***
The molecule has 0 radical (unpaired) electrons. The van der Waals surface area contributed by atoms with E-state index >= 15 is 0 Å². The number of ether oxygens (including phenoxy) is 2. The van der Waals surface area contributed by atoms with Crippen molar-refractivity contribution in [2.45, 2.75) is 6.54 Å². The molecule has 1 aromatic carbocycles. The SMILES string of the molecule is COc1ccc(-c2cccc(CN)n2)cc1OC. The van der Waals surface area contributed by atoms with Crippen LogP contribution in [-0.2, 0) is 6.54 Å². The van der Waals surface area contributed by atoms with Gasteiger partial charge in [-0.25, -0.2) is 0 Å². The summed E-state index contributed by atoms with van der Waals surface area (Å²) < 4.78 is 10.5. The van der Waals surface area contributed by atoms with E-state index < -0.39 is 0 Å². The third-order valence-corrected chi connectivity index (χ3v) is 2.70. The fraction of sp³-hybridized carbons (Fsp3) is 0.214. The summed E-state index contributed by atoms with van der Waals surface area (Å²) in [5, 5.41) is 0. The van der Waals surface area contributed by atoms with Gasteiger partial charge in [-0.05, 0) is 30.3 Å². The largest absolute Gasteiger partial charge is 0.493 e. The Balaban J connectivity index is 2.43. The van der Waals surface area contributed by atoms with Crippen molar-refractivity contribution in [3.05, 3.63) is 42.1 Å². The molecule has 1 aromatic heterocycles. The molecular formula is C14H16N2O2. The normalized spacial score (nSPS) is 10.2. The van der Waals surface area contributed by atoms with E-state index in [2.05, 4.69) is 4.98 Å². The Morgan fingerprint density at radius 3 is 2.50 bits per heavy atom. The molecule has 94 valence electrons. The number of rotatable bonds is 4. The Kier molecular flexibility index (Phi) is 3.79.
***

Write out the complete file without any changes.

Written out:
The molecule has 0 radical (unpaired) electrons. The van der Waals surface area contributed by atoms with E-state index >= 15 is 0 Å². The number of ether oxygens (including phenoxy) is 2. The van der Waals surface area contributed by atoms with Crippen molar-refractivity contribution in [2.45, 2.75) is 6.54 Å². The molecule has 1 aromatic carbocycles. The SMILES string of the molecule is COc1ccc(-c2cccc(CN)n2)cc1OC. The van der Waals surface area contributed by atoms with Crippen LogP contribution in [-0.2, 0) is 6.54 Å². The van der Waals surface area contributed by atoms with Gasteiger partial charge in [-0.25, -0.2) is 0 Å². The summed E-state index contributed by atoms with van der Waals surface area (Å²) < 4.78 is 10.5. The van der Waals surface area contributed by atoms with E-state index < -0.39 is 0 Å². The third-order valence-corrected chi connectivity index (χ3v) is 2.70. The fraction of sp³-hybridized carbons (Fsp3) is 0.214. The summed E-state index contributed by atoms with van der Waals surface area (Å²) in [5, 5.41) is 0. The van der Waals surface area contributed by atoms with Gasteiger partial charge in [-0.05, 0) is 30.3 Å². The largest absolute Gasteiger partial charge is 0.493 e. The Balaban J connectivity index is 2.43. The van der Waals surface area contributed by atoms with Crippen molar-refractivity contribution in [3.05, 3.63) is 42.1 Å². The molecule has 1 aromatic heterocycles. The molecular formula is C14H16N2O2. The normalized spacial score (nSPS) is 10.2. The van der Waals surface area contributed by atoms with E-state index in [2.05, 4.69) is 4.98 Å². The Morgan fingerprint density at radius 3 is 2.50 bits per heavy atom. The molecule has 94 valence electrons. The number of rotatable bonds is 4. The Kier molecular flexibility index (Phi) is 3.79.